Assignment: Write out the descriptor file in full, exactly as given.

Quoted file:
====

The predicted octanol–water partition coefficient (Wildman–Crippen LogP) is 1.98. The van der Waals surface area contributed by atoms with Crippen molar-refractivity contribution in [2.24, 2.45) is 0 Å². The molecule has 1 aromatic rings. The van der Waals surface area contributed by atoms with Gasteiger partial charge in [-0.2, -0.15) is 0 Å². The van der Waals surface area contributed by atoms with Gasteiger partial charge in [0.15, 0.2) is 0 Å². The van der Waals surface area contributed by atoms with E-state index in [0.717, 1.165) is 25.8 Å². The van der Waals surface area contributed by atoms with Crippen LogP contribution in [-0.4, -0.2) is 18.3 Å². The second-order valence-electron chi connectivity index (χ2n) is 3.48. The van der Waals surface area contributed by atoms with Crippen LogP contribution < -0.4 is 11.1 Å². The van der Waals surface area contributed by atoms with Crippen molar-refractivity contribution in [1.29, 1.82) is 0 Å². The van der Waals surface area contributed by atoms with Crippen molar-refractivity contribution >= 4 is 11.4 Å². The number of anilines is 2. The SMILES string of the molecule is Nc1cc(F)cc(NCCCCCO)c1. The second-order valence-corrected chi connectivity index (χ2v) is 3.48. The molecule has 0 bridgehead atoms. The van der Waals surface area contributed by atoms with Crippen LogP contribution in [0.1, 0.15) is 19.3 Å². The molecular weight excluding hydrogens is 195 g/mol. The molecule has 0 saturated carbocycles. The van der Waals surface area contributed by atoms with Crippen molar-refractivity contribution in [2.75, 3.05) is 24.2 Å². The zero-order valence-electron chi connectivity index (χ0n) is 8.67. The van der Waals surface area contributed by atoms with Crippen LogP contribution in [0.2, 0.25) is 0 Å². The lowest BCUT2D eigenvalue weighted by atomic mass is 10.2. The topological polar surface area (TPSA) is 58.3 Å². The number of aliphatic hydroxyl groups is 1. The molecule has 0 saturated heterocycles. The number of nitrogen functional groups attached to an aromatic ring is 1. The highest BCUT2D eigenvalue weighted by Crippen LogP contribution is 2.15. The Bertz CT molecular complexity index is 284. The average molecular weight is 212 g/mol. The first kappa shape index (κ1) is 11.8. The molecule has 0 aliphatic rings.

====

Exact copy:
The predicted octanol–water partition coefficient (Wildman–Crippen LogP) is 1.98. The van der Waals surface area contributed by atoms with Crippen molar-refractivity contribution in [2.24, 2.45) is 0 Å². The molecule has 1 aromatic rings. The van der Waals surface area contributed by atoms with Gasteiger partial charge in [-0.2, -0.15) is 0 Å². The van der Waals surface area contributed by atoms with Gasteiger partial charge in [0.15, 0.2) is 0 Å². The van der Waals surface area contributed by atoms with E-state index in [0.717, 1.165) is 25.8 Å². The van der Waals surface area contributed by atoms with Crippen LogP contribution in [-0.4, -0.2) is 18.3 Å². The second-order valence-electron chi connectivity index (χ2n) is 3.48. The van der Waals surface area contributed by atoms with Crippen LogP contribution < -0.4 is 11.1 Å². The van der Waals surface area contributed by atoms with Crippen molar-refractivity contribution in [1.29, 1.82) is 0 Å². The van der Waals surface area contributed by atoms with Crippen molar-refractivity contribution >= 4 is 11.4 Å². The number of anilines is 2. The SMILES string of the molecule is Nc1cc(F)cc(NCCCCCO)c1. The second-order valence-corrected chi connectivity index (χ2v) is 3.48. The molecule has 0 bridgehead atoms. The van der Waals surface area contributed by atoms with Crippen LogP contribution in [0.1, 0.15) is 19.3 Å². The molecular weight excluding hydrogens is 195 g/mol. The molecule has 0 saturated carbocycles. The van der Waals surface area contributed by atoms with Crippen molar-refractivity contribution in [2.75, 3.05) is 24.2 Å². The zero-order valence-electron chi connectivity index (χ0n) is 8.67. The van der Waals surface area contributed by atoms with Crippen LogP contribution in [0.2, 0.25) is 0 Å². The lowest BCUT2D eigenvalue weighted by atomic mass is 10.2. The topological polar surface area (TPSA) is 58.3 Å². The number of aliphatic hydroxyl groups is 1. The molecule has 0 saturated heterocycles. The number of nitrogen functional groups attached to an aromatic ring is 1. The highest BCUT2D eigenvalue weighted by Crippen LogP contribution is 2.15. The Bertz CT molecular complexity index is 284. The average molecular weight is 212 g/mol. The first kappa shape index (κ1) is 11.8. The molecule has 0 aliphatic rings.